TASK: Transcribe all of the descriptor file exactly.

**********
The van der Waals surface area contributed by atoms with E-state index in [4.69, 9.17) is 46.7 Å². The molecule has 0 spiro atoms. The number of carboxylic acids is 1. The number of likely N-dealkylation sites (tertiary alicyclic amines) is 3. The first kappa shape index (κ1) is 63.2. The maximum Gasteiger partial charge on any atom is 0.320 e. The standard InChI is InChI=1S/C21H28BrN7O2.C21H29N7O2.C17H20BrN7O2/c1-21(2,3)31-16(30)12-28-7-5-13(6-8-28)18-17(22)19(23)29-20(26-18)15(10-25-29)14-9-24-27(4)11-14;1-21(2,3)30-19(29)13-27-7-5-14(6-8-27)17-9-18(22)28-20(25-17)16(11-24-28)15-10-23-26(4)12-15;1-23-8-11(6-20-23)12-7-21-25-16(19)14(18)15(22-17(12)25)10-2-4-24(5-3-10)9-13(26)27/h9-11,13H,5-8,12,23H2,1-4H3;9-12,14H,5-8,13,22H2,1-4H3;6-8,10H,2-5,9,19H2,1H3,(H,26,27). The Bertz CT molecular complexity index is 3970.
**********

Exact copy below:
The van der Waals surface area contributed by atoms with E-state index in [4.69, 9.17) is 46.7 Å². The molecule has 0 spiro atoms. The number of carboxylic acids is 1. The number of likely N-dealkylation sites (tertiary alicyclic amines) is 3. The first kappa shape index (κ1) is 63.2. The maximum Gasteiger partial charge on any atom is 0.320 e. The standard InChI is InChI=1S/C21H28BrN7O2.C21H29N7O2.C17H20BrN7O2/c1-21(2,3)31-16(30)12-28-7-5-13(6-8-28)18-17(22)19(23)29-20(26-18)15(10-25-29)14-9-24-27(4)11-14;1-21(2,3)30-19(29)13-27-7-5-14(6-8-27)17-9-18(22)28-20(25-17)16(11-24-28)15-10-23-26(4)12-15;1-23-8-11(6-20-23)12-7-21-25-16(19)14(18)15(22-17(12)25)10-2-4-24(5-3-10)9-13(26)27/h9-11,13H,5-8,12,23H2,1-4H3;9-12,14H,5-8,13,22H2,1-4H3;6-8,10H,2-5,9,19H2,1H3,(H,26,27). The Bertz CT molecular complexity index is 3970.